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Movie Review: "Puppet Master: The Littlest Reich" (2018)

Movie Review: "Puppet Master: The Littlest Reich" (2018)

First and foremost, we really must thank Charles Band for giving the world a franchise that proved the power of "direct to video" (as it was known in those days). There have been a slew of films in the Puppet Master series (now 13 of them), some classic and some poorly conceived and executed. The staying power and audience connection, though, has never waned. 

Luckily for us, we are now blessed with the best of the whole bunch. Swedish directing duo Sonny Laguna and Tommy Wiklund (Wither, Animalistic) have churned out an absolute gem of gore, ripe with relevant racial humor and plenty of moments of questionable taste. Yes...I mean that in the best way possible.


Puppet Master: The Littlest Reich is a true sequel, picking up chronologically in the current day as a fresh take. Edgar Easton (Thomas Lennon, Reno 911!) has come back home to live with his parents after a painful divorce. His career as a comic artist has gone stagnant, and the shadow of his brother's accidental death hangs over everything. Things take an upswing when he bumps into and falls for an old childhood acquaintance (and the literal girl next door), Ashley (Jenny Pellicer, NBC's State of Affairs). He also finds a Blade puppet in his dead brother's things, prompting him to attend the 30th anniversary convention for the Toulon murders and sell it at auction. He and Ashley, along with his incredibly Jewish boss and fellow comic nerd, Markowitz (Nelson Franklin, Scott Pilgrim vs. The World), pack their bags and head out. 

I think you can see where this is going from here.

Andre Toulon (German film god and genre legend Udo Kier, Suspiria) is in his crypt, but he's not dead. He's merely gestating into something far worse than a mortal man. He's called his puppets back to life for the convention where dozens of them will be under one roof. Cue the bloodbath!

Thomas Lennon is one of the most legitimately funny and smart men working today, and he plays this part with deadpan intensity and a slightly dry sense of humor. It's kind of amazing to see the restraint from the funny man. Genre goddess (and genuinely sweet person) Barbara Crampton (Reanimator) plays Carol Doreski, the officer who killed Toulon 30 years ago and now hosts the tours of his estate. She's fantastic, as always, in a role that is protective and fierce and utterly serious. Nelson Franklin is well-weighted comic relief/moral compass in a role that he seemed born to play. By the way, I think I'm in love with Jenny

The role that will stick with folks in this one in classic cult fashion is that of Cuddly Bear (Skeeta Jenkins, The Penitent Thief). The hotel bartender turned protector who refers to himself in the third person without fail nearly made me piss myself laughing on more than one occasion. He gets the best lines ("Stay behind the colored man", "Biscuits!") and sells the character like a Hall of Fame pro wrestler taking an epic beating. Everything about him is made for a sequel return. Stay tuned after the credits for a little more Cuddly Bear.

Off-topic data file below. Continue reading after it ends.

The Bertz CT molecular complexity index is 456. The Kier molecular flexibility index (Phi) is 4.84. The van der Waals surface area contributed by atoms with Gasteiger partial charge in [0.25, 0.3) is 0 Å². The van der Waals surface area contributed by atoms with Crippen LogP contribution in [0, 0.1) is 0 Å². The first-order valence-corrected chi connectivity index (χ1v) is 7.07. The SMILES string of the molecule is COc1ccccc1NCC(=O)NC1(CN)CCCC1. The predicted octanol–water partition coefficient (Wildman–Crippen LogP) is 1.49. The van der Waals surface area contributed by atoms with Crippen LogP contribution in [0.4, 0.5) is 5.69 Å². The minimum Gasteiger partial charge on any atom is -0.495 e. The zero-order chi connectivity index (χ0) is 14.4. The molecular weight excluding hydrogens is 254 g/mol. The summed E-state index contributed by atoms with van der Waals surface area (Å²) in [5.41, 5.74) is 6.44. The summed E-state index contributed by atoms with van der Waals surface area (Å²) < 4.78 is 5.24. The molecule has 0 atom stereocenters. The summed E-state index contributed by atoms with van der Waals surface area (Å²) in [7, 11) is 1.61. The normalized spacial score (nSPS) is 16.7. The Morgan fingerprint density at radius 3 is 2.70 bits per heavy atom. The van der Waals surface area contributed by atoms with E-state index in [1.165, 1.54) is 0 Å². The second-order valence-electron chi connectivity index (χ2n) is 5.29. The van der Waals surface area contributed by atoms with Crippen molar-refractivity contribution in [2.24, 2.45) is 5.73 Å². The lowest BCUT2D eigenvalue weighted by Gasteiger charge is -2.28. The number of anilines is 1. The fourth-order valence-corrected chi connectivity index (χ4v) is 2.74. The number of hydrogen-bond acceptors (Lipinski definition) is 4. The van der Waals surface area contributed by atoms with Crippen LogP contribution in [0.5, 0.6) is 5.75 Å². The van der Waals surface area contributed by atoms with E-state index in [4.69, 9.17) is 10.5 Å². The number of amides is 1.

The pacing is breakneck once you get past the first fifteen or twenty minutes of character introduction and exposition. The speed of the film keeps you constantly invested, but it doesn't sacrifice character investment or development (a major testament to the cast, Lennon in particular). Make no mistake, Puppet Master: The Littlest Reich is still a blood-soaked orgy of blood and guts that masturbates in its own debauchery, but the story isn't non-existent and the characters aren't all bad stereotypes (as is so often the case in campy splatterfests). That's not easy to pull off. Clearly there was a lot of love on that set.

As for the gore? Holy shit. Batshit. Balls-out. Unapologetic. Offensive. Inappropriate at times. In short, it was fucking gorgeous. There's multiple disembowelings, decapitations, throat slashings, head crushes, burnings, hyper-violent stabbings. Two high points involving a pregnant woman and a man urinating are jump out of your seat and clap awful! The goal was obviously balls to the wall, and they crushed it so hard.

In the middle of all that is the payoff of the title itself: The Littlest Reich. These are Nazi puppets hell-bent on revenge. They are targeting Jews, homosexuals, African-Americans, Gypsies, you name's a literal hate-crime fest! Some feathers will be ruffled by that, and I say "fuck 'em"!! If you can't make fun of Nazis, then who can you make fun of? It's all in the context of the story, after all.

Did I mention there's a Junior Fuehrer puppet?! It's a baby-doll Hitler that climbs inside of people to control them. Let that sink in. There's some layers to the symbolism on that one.

Of course, many of your favorite classic puppets are present and slaughtering- Blade, Tunneler, Torch, Pinhead, (though I didn't see Six Shooter, my personal favorite). There's a small army of new Nazi puppets that bring the pain: Money Lender, Autogyro, Grasshupfer, Mr. Pumper, Mechaniker, Happy Amphibian, and the aforementioned Junior Fuehrer. Puppets may seem small and easy to kill at first glance, but these bastards are terrifying. I wouldn't want to fuck with a tiny psycho armed with blades, fire, superhuman strength, the ability to fly, et cetera. It's crazy, silly nightmare fuel. For the record, Money Lender (most gloriously non-PC name ever) and Autogyro tie for the film's best kill. 

There's really nothing to hate on in Puppet Master: The Littlest Reich. It was a labor of love for all involved that had a stated goal of being the biggest and baddest of a long and storied franchise with a hardcore cult following. It satisfies on all levels- gore, comedy, execution, story, and presentation. It also succeeds in almost shocking moral clarity and heart.

So much heart. 


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